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HomeArticlesChallenger IP for West Australian Cricket Association

Challenger IP for West Australian Cricket Association

Image by Christian KomnickSince the first grandstand was built on this site way back in 1895, the West Australian Cricket Association ground in Perth, (known as the WACA to locals), has been the premier sporting facility in Western Australia. It has hosted test match cricket, rugby league and AFL matches at the highest levels.  With the recent approval by the W.A. Government of the Riverside Master Plan, which included the proposed redevelopment of the WACA Ground into a more modern facility for cricket with commercial, retail and residential elements, the installation of a capable and scalable access control solution has been vital to the future security of the WACA site. Sports stadiums are tough applications for site managers and security integrators and the WACA is no exception. Physical size is the key challenge. Another issue is that sporting grounds feature islands of construction, with huge stands separated by playing fields and acres of ground level seating. Along with characteristic isolated stands, a typical sporting venue will include multiple administrative buildings and structures – all of which must be secured. In the past the only way to handle such applications was with multiple access control and alarm systems, each managed and even monitored separately. If this sounds no more than mildly challenging consider the difficulties on a site with 65 staff, many needing access to multiple buildings and multiple access control systems. On game days, with the attendance of police, administration staff, caterers and more, the complexities multiply.

“Prior to the advent of this IP LAN product, integrating all areas of the WACA site into one system was simply not viable. Now the site’s existing network infrastructure can be used, meaning it was a simple plug-and-play process for us as installers”Kane Stevens, Austech Surveillance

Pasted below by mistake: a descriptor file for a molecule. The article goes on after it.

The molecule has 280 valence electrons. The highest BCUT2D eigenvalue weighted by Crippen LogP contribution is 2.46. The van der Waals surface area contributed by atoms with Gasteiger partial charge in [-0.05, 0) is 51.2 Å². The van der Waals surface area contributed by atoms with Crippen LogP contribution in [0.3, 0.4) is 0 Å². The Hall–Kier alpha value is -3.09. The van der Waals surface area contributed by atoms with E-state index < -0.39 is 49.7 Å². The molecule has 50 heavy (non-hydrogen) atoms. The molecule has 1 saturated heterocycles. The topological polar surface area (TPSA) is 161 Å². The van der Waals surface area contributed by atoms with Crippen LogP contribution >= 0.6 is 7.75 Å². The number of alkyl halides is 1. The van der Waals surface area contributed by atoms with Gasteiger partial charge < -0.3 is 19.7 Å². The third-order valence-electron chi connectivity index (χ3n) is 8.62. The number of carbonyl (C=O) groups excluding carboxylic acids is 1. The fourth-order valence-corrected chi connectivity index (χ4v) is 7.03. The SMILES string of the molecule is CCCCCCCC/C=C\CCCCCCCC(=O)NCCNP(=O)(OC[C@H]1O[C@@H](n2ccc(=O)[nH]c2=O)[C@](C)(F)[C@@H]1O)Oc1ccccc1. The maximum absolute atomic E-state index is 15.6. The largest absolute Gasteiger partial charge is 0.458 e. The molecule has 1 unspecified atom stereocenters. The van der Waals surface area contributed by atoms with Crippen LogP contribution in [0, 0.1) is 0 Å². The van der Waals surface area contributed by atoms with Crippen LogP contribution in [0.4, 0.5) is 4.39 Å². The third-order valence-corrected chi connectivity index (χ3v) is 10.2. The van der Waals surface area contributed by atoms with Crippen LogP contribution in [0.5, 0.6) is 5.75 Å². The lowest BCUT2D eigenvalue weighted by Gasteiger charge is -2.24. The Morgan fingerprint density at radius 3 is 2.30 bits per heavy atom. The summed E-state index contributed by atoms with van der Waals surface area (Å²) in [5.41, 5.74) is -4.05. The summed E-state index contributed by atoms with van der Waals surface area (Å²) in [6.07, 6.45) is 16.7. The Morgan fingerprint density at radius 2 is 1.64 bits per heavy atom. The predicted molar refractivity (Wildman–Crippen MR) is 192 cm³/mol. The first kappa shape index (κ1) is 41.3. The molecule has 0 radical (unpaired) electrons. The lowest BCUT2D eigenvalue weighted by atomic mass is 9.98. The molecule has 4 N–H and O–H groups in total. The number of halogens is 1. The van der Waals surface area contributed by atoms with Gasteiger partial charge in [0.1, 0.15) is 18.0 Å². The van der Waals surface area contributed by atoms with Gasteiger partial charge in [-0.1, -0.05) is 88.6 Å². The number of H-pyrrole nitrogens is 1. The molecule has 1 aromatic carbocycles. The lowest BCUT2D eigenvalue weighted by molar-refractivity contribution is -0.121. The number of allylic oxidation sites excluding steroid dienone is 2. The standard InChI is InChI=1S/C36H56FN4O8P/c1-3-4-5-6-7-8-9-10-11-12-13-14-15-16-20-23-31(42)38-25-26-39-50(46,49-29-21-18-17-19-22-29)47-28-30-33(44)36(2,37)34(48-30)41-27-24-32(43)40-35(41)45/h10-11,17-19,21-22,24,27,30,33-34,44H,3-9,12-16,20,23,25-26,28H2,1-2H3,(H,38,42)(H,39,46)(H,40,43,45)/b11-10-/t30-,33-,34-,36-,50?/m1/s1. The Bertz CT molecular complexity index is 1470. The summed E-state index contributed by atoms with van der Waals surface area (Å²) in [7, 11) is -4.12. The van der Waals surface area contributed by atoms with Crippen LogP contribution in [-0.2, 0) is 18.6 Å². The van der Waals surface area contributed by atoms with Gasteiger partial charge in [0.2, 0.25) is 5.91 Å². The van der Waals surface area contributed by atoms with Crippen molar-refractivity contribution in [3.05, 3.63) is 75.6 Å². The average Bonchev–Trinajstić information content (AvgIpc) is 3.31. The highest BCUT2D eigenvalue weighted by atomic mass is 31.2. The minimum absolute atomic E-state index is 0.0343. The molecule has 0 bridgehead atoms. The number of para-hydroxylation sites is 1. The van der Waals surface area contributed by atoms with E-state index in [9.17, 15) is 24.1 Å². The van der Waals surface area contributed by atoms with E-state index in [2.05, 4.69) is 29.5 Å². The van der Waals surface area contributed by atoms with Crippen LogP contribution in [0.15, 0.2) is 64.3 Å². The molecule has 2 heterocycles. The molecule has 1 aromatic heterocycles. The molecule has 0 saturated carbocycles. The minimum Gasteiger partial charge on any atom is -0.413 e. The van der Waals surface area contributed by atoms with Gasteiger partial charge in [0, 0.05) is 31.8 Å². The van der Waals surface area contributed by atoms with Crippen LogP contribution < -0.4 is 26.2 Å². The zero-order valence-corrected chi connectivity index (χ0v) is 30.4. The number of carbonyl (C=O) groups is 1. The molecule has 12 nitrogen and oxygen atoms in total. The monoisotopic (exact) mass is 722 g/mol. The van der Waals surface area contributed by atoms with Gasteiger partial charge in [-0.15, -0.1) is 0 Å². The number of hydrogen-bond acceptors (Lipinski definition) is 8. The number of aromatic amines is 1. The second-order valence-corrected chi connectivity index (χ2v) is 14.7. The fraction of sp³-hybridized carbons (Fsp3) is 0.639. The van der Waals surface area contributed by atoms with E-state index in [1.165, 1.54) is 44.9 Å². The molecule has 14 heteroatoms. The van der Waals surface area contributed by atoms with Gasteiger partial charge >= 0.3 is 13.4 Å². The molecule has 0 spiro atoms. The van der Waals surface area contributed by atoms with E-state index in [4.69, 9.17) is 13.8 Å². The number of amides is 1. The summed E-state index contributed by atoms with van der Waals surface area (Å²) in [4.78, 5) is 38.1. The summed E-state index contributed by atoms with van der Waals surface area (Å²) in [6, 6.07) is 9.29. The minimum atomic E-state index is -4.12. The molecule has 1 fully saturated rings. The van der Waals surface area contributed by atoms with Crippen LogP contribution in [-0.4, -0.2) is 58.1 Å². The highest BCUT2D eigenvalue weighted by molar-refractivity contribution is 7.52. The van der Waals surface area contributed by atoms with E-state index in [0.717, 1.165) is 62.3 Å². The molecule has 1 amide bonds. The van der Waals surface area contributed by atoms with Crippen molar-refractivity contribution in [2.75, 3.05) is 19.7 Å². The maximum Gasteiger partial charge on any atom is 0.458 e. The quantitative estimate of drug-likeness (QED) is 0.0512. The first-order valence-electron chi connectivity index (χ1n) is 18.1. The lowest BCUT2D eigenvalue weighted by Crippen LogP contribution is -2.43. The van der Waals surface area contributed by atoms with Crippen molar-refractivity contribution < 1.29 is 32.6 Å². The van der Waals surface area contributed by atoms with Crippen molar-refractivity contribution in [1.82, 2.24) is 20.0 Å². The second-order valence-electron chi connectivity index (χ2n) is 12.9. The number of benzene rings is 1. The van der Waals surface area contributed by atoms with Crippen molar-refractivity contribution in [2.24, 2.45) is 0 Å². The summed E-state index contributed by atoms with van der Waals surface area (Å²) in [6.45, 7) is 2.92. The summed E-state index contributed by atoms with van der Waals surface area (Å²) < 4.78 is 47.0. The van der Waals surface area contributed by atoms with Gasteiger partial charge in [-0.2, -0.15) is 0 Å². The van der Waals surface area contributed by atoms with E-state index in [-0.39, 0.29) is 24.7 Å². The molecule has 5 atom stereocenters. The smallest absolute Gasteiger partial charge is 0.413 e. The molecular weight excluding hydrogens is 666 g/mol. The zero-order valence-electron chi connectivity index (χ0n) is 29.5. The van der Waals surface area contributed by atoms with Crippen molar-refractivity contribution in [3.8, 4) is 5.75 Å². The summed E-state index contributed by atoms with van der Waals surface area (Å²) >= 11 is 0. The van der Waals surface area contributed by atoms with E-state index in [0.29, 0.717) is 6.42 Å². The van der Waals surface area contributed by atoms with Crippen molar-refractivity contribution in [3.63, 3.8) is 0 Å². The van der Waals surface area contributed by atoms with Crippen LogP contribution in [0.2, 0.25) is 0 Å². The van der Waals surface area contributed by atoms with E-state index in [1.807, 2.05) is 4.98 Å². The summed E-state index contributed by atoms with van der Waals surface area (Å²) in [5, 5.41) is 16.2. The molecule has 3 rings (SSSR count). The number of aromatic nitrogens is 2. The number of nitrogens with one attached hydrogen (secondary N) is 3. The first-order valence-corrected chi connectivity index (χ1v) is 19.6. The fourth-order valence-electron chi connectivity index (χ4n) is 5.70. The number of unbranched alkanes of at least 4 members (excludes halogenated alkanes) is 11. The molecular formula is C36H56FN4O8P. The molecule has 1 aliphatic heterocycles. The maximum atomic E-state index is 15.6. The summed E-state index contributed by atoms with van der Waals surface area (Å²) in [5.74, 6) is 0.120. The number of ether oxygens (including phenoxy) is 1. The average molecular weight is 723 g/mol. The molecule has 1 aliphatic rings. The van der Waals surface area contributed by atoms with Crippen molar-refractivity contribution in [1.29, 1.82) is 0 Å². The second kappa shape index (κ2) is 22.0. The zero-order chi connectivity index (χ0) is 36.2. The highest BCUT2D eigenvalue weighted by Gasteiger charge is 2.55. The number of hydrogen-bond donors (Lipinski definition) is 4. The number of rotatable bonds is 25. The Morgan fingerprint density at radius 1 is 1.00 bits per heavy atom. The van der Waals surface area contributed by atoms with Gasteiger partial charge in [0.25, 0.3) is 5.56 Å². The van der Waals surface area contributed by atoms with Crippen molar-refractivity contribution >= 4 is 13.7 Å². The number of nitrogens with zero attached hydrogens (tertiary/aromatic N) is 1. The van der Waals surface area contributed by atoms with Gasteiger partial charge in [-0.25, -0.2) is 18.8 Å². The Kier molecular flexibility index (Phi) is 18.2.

From a technical perspective, size is the major challenge. It’s not impossible to employ big RS-485 party-lined comms networks on sites like the WACA. But while RS-485 is bi-directional, half duplex and offers multi-drop communications supporting 32 receivers and 32 drivers, this capability does not approach the overall flexibility of IP. In addition, running kilometres of dedicated RS-485 cable to link an access control system is an expensive business. At the WACA much of the cabling would be traversing paved ground on the 55000 square metre site, as well as threading its way through heavily constructed stands. The huge challenges and expense of this option meant an access control solution able to leverage the existing IP network infrastructure was the logical way forward.Now, thanks to the Challenger IP LAN adaptor, installer Austech Surveillance has instead been able to install multiple door and alarm controllers across the site and link them over the ground’s existing network. It’s a solution that’s saving WACA management a significant amount of money while facilitating seamless management of the site through a single workstation running TITAN software. According to the WACA’s operations manager, Len Lemon, the upgraded access control solution has been in the pipeline for around 2 years and it has multiples roles at the ground. “The system is used to control access to the venue and the various buildings on the site,” says Lemon. “It also allows intruder protection and we can use the system to monitor the opening and closing of buildings and the venue 24 hours a day, seven days a week.” According to Lemon, the installation of the system was handled by Austech Surveillance and Austech is responsible for the maintenance and general management of the system, with plans to bring this management inhouse in the future. “Austech did all the installation with our IT department being involved to a small extent with configuring the system interface between the Challenger solution and the WACA network,” Lemon says.According to Austech’s Kane Stevens, along with leveraging the existing network, the WACA’s main requirement was self management of the new UDP/IP-based Challenger system. “With approximately 65 full time staff, individual access restrictions are often changed for short periods while people are on leave,” he explains. “The TITAN software allows WACA management to quickly add or remove users as well as adjusting their individual access restrictions as required. “With the system integrated onto the WACA’s network using Challenger IP LAN adaptors and managed through a single interface, the WACA’s needs were easily achieved.”

The installation